Brain injury survivor dating Room sex gerl
“I could not believe how many families were so much different than my own family,” she said. “As a child, I learned to depend on myself and be pretty responsible,” Raizman said.
Both of her parents survived the war in Poland, but with post-traumatic stress. “I felt like I had to translate the world for them.” She talked much more openly with her own children about the family’s history, an approach that her daughter, Becky Newman, appreciates.
That didn’t ring completely true to Hollander-Goldfein, a psychologist whose parents were both survivors. In 1988, she gathered a team of 16 — six were children of survivors — to study the existing scientific literature.
Dissatisfied, they set out in 1991 to do their own work, talking deeply and in a more nuanced way with survivors and their children about how the Holocaust had affected them.
“People are not blank slates when they experience trauma,” said Isserman, who works with Hollander-Goldfein at Council for Relationships in West Philadelphia.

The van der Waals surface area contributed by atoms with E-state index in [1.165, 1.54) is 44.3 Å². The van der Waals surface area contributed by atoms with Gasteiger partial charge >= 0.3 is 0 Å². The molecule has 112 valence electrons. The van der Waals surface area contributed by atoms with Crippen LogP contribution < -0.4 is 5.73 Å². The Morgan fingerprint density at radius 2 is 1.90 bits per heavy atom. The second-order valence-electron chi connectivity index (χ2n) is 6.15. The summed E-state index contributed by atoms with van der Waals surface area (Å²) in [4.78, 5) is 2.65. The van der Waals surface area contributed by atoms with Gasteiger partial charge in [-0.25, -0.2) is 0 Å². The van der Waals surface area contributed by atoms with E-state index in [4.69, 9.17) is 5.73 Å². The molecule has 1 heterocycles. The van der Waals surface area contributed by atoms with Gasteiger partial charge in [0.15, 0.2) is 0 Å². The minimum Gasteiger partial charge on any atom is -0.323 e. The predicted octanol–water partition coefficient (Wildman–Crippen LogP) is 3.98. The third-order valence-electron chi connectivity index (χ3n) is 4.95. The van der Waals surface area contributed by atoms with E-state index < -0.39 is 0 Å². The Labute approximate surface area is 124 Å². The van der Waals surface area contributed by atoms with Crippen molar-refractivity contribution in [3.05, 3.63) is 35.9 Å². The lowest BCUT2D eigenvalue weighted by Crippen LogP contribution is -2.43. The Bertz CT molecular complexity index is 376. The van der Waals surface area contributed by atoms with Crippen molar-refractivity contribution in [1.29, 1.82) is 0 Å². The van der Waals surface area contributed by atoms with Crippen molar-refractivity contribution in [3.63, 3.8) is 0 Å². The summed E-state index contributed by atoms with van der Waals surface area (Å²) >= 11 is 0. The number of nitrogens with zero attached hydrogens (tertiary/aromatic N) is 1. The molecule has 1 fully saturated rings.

That was a novel idea until fairly recently, she said.
A generation later, Gordon has degrees from Yeshiva University, Harvard Divinity School and is working on another from the University of Pennsylvania. that whatever life throws at you, you can find a way to get above it,” he said.
The Philadelphia research involves survivors living in the community, not people in treatment.“If one parent has problems,” she said, “work with the stronger parent to build up their coping skills.” In several of the families, members of the second generation vowed to do things differently than their parents had.Lucy Raizman, another therapist at Council for Relationships, was among them.Its goal was to study why some survivors led more successful families than others.In a written overview of their findings so far, Hollander-Goldfein said the team found “no consistent pattern” of symptoms or family types.